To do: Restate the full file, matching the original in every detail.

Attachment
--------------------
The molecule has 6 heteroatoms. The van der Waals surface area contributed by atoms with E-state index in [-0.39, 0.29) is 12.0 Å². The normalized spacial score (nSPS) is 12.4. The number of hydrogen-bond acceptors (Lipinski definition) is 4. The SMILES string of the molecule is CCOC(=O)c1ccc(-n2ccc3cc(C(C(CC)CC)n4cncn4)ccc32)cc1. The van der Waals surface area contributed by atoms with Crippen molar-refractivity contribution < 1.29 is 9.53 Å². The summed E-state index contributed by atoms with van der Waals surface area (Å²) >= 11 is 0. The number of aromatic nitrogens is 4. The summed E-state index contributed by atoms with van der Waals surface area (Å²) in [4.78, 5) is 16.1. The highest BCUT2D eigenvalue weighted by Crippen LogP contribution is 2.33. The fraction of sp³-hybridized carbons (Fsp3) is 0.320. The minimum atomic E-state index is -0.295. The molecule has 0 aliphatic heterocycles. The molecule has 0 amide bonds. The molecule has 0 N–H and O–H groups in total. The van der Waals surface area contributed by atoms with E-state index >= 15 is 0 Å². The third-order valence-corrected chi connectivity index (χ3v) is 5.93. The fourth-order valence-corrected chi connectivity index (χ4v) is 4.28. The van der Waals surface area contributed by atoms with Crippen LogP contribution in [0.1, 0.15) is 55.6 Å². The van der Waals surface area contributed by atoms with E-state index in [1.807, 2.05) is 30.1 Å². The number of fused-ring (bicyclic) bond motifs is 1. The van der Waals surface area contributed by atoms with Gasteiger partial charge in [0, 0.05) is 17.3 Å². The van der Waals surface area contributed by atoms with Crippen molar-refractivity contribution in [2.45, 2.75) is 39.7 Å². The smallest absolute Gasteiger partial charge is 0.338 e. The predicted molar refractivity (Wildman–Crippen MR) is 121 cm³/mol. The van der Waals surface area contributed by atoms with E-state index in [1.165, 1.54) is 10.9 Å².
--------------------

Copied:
The molecule has 6 heteroatoms. The van der Waals surface area contributed by atoms with E-state index in [-0.39, 0.29) is 12.0 Å². The normalized spacial score (nSPS) is 12.4. The number of hydrogen-bond acceptors (Lipinski definition) is 4. The SMILES string of the molecule is CCOC(=O)c1ccc(-n2ccc3cc(C(C(CC)CC)n4cncn4)ccc32)cc1. The van der Waals surface area contributed by atoms with Crippen molar-refractivity contribution < 1.29 is 9.53 Å². The summed E-state index contributed by atoms with van der Waals surface area (Å²) >= 11 is 0. The number of aromatic nitrogens is 4. The summed E-state index contributed by atoms with van der Waals surface area (Å²) in [4.78, 5) is 16.1. The highest BCUT2D eigenvalue weighted by Crippen LogP contribution is 2.33. The fraction of sp³-hybridized carbons (Fsp3) is 0.320. The minimum atomic E-state index is -0.295. The molecule has 0 aliphatic heterocycles. The molecule has 0 amide bonds. The molecule has 0 N–H and O–H groups in total. The van der Waals surface area contributed by atoms with E-state index >= 15 is 0 Å². The third-order valence-corrected chi connectivity index (χ3v) is 5.93. The fourth-order valence-corrected chi connectivity index (χ4v) is 4.28. The van der Waals surface area contributed by atoms with Crippen LogP contribution in [0.1, 0.15) is 55.6 Å². The van der Waals surface area contributed by atoms with E-state index in [1.807, 2.05) is 30.1 Å². The number of fused-ring (bicyclic) bond motifs is 1. The van der Waals surface area contributed by atoms with Gasteiger partial charge in [0, 0.05) is 17.3 Å². The van der Waals surface area contributed by atoms with Crippen molar-refractivity contribution in [2.45, 2.75) is 39.7 Å². The smallest absolute Gasteiger partial charge is 0.338 e. The predicted molar refractivity (Wildman–Crippen MR) is 121 cm³/mol. The van der Waals surface area contributed by atoms with E-state index in [1.165, 1.54) is 10.9 Å².